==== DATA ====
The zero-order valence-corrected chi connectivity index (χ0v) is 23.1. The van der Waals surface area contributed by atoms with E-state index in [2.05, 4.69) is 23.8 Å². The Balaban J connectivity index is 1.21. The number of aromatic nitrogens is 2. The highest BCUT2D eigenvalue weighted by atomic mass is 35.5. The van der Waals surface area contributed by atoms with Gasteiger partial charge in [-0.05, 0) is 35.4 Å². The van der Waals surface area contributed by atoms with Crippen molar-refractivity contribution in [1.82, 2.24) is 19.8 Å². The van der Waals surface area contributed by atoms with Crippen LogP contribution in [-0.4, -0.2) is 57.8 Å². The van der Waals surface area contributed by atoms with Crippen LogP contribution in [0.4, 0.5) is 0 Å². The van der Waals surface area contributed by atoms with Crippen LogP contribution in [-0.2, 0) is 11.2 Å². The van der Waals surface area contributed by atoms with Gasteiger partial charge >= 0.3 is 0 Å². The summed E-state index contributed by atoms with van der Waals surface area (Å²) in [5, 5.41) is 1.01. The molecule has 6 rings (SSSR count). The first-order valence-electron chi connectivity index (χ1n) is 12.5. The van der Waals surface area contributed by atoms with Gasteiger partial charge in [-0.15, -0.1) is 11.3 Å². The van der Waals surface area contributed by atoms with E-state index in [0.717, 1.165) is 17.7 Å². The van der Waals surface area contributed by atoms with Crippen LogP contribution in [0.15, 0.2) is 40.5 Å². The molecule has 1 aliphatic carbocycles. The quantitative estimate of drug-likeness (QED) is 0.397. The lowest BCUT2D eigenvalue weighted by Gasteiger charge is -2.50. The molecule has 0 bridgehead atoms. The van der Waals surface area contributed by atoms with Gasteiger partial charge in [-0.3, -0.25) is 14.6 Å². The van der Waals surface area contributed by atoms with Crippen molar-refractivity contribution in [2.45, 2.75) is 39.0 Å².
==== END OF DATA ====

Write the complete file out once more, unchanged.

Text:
The zero-order valence-corrected chi connectivity index (χ0v) is 23.1. The van der Waals surface area contributed by atoms with E-state index in [2.05, 4.69) is 23.8 Å². The Balaban J connectivity index is 1.21. The number of aromatic nitrogens is 2. The highest BCUT2D eigenvalue weighted by atomic mass is 35.5. The van der Waals surface area contributed by atoms with Gasteiger partial charge in [-0.05, 0) is 35.4 Å². The van der Waals surface area contributed by atoms with Crippen molar-refractivity contribution in [1.82, 2.24) is 19.8 Å². The van der Waals surface area contributed by atoms with Crippen LogP contribution in [-0.4, -0.2) is 57.8 Å². The van der Waals surface area contributed by atoms with Crippen LogP contribution in [0.4, 0.5) is 0 Å². The van der Waals surface area contributed by atoms with Crippen LogP contribution in [-0.2, 0) is 11.2 Å². The van der Waals surface area contributed by atoms with Gasteiger partial charge >= 0.3 is 0 Å². The summed E-state index contributed by atoms with van der Waals surface area (Å²) in [5, 5.41) is 1.01. The molecule has 6 rings (SSSR count). The first-order valence-electron chi connectivity index (χ1n) is 12.5. The van der Waals surface area contributed by atoms with Gasteiger partial charge in [-0.15, -0.1) is 11.3 Å². The van der Waals surface area contributed by atoms with E-state index in [0.717, 1.165) is 17.7 Å². The van der Waals surface area contributed by atoms with Crippen LogP contribution in [0.15, 0.2) is 40.5 Å². The molecule has 1 aliphatic carbocycles. The quantitative estimate of drug-likeness (QED) is 0.397. The lowest BCUT2D eigenvalue weighted by Gasteiger charge is -2.50. The molecule has 0 bridgehead atoms. The van der Waals surface area contributed by atoms with Gasteiger partial charge in [-0.3, -0.25) is 14.6 Å². The van der Waals surface area contributed by atoms with Crippen molar-refractivity contribution in [2.45, 2.75) is 39.0 Å².